When actor and ladies’ man Laurent (Tahar Rahim) is jilted on his wedding day by his fiancée Julie (Virginie Efira), it marks the start of an obsession. In his sixth feature film, French director Serge Bozon spins the traditional narrative of "Don Juan" on its head. This time, the libertine has just one conquest in mind: his ex-partner.
Laurent sees Julie in every woman he meets and, in true cinematic fashion, attempts to woo them by serenading them. Meanwhile, the real Julie comes back into his life when she is asked to star opposite him in a staging of Molière’s 1665 play Don Juan.
This unusual musical marks the first collaboration between actor-turned-director Bozon and Sébastien Buchmann AFC. Buchmann, who trained at France’s prestigious École Nationale Supérieure Louis-Lumière film school near Paris, is known for his long-standing pairings with directors like Nicolas Pariser (Le Parfum Vert, Alice et le Maire). Bozon’s sister, Céline, is an esteemed cinematographer in her own right – in fact, she is currently co-president of the AFC – and has lensed all but one of her brother’s past features.
“I’ve known Serge for a long time,” says Buchmann. “I think the first feature film I shot as a cinematographer was Pierre Léon’s L’Adolescent, which Serge was acting in. With "Don Juan" it wasn’t possible for Céline to do it, so Serge asked me. I wanted to do it even before reading the script!
“It’s always interesting the first time you work with a director. Serge has a very strong ‘universe’ and to enter it takes time. The script is very precise – it’s not just got the narrative but a lot of other things. As "Don Juan" is a musical, there were mentions of the dance, the music, and the camera too.”
"Don Juan" was one of 25 films at this year’s Cannes Film Festival that were shot on Kodak film. “Serge didn’t want to shoot digital – he has made all his films on film,” explains Buchmann. “He once told me that he preferred to shoot on film because on gloomy days, with not very good sets… in digital, it’s ugly. You see the banality of the reality, and he is not interested in that. But with film, there is something cinematic about it. I have to admit, I love shooting in 35mm. I like the lighting and those little ‘accidents’.”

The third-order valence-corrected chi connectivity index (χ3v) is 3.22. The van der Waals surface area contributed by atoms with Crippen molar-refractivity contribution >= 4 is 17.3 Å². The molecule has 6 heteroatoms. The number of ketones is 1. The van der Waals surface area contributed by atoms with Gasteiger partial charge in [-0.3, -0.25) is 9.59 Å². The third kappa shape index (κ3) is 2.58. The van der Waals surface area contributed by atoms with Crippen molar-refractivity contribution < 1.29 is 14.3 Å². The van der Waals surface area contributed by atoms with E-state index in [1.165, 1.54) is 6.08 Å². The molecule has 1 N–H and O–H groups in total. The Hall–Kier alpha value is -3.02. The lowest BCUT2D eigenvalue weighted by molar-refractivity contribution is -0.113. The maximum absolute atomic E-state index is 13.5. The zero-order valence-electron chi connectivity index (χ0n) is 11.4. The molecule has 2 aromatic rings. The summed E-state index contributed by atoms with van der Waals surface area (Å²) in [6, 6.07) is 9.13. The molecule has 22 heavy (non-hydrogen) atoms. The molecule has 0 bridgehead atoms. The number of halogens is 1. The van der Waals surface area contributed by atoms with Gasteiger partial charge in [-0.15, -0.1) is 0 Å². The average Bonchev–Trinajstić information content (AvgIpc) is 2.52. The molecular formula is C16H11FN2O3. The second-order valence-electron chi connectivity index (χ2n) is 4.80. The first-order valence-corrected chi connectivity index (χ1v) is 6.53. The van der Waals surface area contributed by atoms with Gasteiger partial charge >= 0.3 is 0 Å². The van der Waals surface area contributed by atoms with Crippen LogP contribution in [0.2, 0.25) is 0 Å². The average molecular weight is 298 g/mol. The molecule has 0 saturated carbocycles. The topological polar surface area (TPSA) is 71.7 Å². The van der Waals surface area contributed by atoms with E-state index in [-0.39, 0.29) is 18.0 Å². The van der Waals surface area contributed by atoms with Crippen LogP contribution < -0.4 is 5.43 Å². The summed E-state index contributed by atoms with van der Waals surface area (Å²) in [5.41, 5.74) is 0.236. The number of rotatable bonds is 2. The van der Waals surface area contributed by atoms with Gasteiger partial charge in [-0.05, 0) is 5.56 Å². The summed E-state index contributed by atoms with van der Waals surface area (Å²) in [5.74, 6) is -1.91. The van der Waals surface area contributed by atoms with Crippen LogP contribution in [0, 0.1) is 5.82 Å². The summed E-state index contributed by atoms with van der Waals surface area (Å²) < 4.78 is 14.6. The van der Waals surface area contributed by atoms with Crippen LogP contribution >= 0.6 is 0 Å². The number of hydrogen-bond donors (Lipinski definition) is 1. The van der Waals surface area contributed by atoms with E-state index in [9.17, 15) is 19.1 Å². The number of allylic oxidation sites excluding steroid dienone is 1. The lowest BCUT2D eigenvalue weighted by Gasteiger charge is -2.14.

The cinematographer opted for three different Kodak film stocks, including 50D for daytime scenes beside the sea (filming took place in the idyllic French seaside town of Granville in Normandy) and 500T for night-time and day-to-night scenes. His favorite stock, however, was 250D for day interiors and he tried to use it as much as possible.
“There are two things I love about shooting on film,” Buchmann says. “First, I love the image – especially for skin, skin colours and texture, because sometimes in digital it’s a bit too sharp. The second thing is, I love the way we shoot. When you are shooting in digital, all the crew is facing a screen and the shot is there – you think with the screen. But in film, you have to imagine the shot in your head. For the resulting image in the film, you must imagine where the highlights and the blacks will be, and whether a character is in the shadow or in the light – it’s all in your head.”
"Don Juan" was shot on the ARRICAM ST – “it’s huge, but I love it” – rented from TSF in Paris, with ZEISS Ultra Prime lenses. Buchmann’s team was small, comprising just gaffer Mariore Manneville, key grip Adrien Anquetil and two assistants.
Bozon had strong ideas when it came to lighting, Buchmann recalls. “Serge wanted a lot of stylized light: he asked for mystery in the light. He said he loves something called ‘aquarium light’.” Both men had read American cinematographer John Alton’s masterful 1949 book Painting with Light, which discusses the old Hollywood way of lighting. To help Buchmann understand his vision, Bozon pointed him in the direction of Alton’s famous ‘cookies’ – breaking up the light and creating a more natural look with branch-like shapes. “It became a key phrase for the prep and during shooting: ‘Can we have some cookies?’,” Buchmann remembers. “My gaffer had small branches that we put quasi-systematically on each shot, even if it was not justified. Sometimes we used real, big ones for the garden party scene (that was justified for once) and for theater shows, in the background.”
The team used a range of broad and bicolour lighting including Aladdin LED lights, DMG Lumière SL1s or SkyPanels for faces or soft key lights. The ARRI M-Series are staples of Buchmann’s toolbox, especially the M40 and M18; “very simple to power, but very strong and powerful”. They also opted for some new gears including the Dedolight LED, a two-colour 90W LED that worked perfectly with a projection lens to produce a sharp effect, and LUXED 12 lamps from Lightstar that were mostly used for backlighting the night scene or lighting backgrounds.
Buchmann used a special technique when lighting Tahar Rahim’s Laurent, highlighting his obsession for all things female, using the Dedolight LED: “We put the character in a close-up when he looks at a woman and added a light going up in his eyes, without reflections. Little by little, the light goes up. In the editing, they didn’t quite keep the length of this shot, so you don’t notice it as strongly, but I think the viewers can see it. It was quite a big deal to do it and it was also very difficult for the actor, because he has a particular light gear in his eyes – so I thank Tahar too.”
And thanks to this masterly musical production, "Don Juan" proves there is still plenty of life in the much-told story yet.
Words: Helen Parkinson. This article first appeared in British Cinematographer magazine.